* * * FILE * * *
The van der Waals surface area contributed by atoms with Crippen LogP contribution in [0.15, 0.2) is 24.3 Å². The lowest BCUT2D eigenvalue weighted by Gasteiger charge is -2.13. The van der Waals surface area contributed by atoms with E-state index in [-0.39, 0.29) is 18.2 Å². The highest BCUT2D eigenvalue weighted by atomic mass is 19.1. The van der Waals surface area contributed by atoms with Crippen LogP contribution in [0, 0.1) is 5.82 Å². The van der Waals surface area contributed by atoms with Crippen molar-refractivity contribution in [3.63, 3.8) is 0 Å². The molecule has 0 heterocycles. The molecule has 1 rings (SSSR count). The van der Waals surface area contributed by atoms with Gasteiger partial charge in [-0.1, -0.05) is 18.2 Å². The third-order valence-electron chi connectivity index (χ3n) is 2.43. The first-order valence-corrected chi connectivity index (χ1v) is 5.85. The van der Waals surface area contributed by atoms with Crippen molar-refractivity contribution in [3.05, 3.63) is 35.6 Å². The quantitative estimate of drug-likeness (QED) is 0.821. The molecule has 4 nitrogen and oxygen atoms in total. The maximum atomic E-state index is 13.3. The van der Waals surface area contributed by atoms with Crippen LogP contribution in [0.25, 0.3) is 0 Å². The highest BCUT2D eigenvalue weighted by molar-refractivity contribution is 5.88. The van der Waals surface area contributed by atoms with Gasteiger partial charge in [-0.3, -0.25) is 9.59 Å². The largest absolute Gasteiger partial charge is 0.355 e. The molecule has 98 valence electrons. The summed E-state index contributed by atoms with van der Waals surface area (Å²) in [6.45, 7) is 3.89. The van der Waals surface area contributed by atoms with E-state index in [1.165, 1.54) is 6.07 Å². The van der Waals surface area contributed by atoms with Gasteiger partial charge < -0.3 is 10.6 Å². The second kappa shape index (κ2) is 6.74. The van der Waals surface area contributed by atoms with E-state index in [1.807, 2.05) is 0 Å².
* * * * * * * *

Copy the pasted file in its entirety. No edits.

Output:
The van der Waals surface area contributed by atoms with Crippen LogP contribution in [0.15, 0.2) is 24.3 Å². The lowest BCUT2D eigenvalue weighted by Gasteiger charge is -2.13. The van der Waals surface area contributed by atoms with E-state index in [-0.39, 0.29) is 18.2 Å². The highest BCUT2D eigenvalue weighted by atomic mass is 19.1. The van der Waals surface area contributed by atoms with Crippen LogP contribution in [0, 0.1) is 5.82 Å². The van der Waals surface area contributed by atoms with Crippen molar-refractivity contribution in [3.63, 3.8) is 0 Å². The molecule has 0 heterocycles. The molecule has 1 rings (SSSR count). The van der Waals surface area contributed by atoms with Gasteiger partial charge in [-0.1, -0.05) is 18.2 Å². The third-order valence-electron chi connectivity index (χ3n) is 2.43. The first-order valence-corrected chi connectivity index (χ1v) is 5.85. The van der Waals surface area contributed by atoms with Crippen molar-refractivity contribution in [3.05, 3.63) is 35.6 Å². The quantitative estimate of drug-likeness (QED) is 0.821. The molecule has 4 nitrogen and oxygen atoms in total. The maximum atomic E-state index is 13.3. The van der Waals surface area contributed by atoms with Crippen LogP contribution in [0.25, 0.3) is 0 Å². The highest BCUT2D eigenvalue weighted by molar-refractivity contribution is 5.88. The van der Waals surface area contributed by atoms with Gasteiger partial charge in [-0.3, -0.25) is 9.59 Å². The largest absolute Gasteiger partial charge is 0.355 e. The molecule has 98 valence electrons. The summed E-state index contributed by atoms with van der Waals surface area (Å²) in [6.45, 7) is 3.89. The van der Waals surface area contributed by atoms with E-state index in [1.165, 1.54) is 6.07 Å². The van der Waals surface area contributed by atoms with Gasteiger partial charge < -0.3 is 10.6 Å². The second kappa shape index (κ2) is 6.74. The van der Waals surface area contributed by atoms with E-state index in [1.807, 2.05) is 0 Å².